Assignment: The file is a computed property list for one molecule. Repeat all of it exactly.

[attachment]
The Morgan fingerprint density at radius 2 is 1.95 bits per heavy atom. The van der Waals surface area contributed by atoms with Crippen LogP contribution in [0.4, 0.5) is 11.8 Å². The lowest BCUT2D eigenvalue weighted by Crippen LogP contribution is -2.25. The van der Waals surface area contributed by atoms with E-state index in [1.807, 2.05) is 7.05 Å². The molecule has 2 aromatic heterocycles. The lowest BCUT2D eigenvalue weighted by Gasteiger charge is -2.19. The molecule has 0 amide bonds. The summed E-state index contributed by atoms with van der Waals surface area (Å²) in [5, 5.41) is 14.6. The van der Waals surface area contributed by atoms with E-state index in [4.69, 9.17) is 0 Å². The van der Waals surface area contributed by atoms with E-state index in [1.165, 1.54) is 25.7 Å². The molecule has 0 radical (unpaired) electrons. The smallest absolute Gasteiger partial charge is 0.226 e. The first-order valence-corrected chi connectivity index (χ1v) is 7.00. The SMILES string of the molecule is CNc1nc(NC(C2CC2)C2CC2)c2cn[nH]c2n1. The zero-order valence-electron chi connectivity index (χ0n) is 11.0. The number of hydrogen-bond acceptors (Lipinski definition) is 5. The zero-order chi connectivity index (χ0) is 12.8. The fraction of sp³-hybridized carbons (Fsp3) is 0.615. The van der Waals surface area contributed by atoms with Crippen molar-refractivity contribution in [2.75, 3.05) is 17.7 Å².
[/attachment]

The Morgan fingerprint density at radius 2 is 1.95 bits per heavy atom. The van der Waals surface area contributed by atoms with Crippen LogP contribution in [0.4, 0.5) is 11.8 Å². The lowest BCUT2D eigenvalue weighted by Crippen LogP contribution is -2.25. The van der Waals surface area contributed by atoms with E-state index in [1.807, 2.05) is 7.05 Å². The molecule has 2 aromatic heterocycles. The lowest BCUT2D eigenvalue weighted by Gasteiger charge is -2.19. The molecule has 0 amide bonds. The summed E-state index contributed by atoms with van der Waals surface area (Å²) in [5, 5.41) is 14.6. The van der Waals surface area contributed by atoms with E-state index in [4.69, 9.17) is 0 Å². The van der Waals surface area contributed by atoms with E-state index in [1.165, 1.54) is 25.7 Å². The molecule has 0 radical (unpaired) electrons. The smallest absolute Gasteiger partial charge is 0.226 e. The first-order valence-corrected chi connectivity index (χ1v) is 7.00. The SMILES string of the molecule is CNc1nc(NC(C2CC2)C2CC2)c2cn[nH]c2n1. The zero-order valence-electron chi connectivity index (χ0n) is 11.0. The number of hydrogen-bond acceptors (Lipinski definition) is 5. The zero-order chi connectivity index (χ0) is 12.8. The fraction of sp³-hybridized carbons (Fsp3) is 0.615. The van der Waals surface area contributed by atoms with Crippen molar-refractivity contribution in [2.75, 3.05) is 17.7 Å².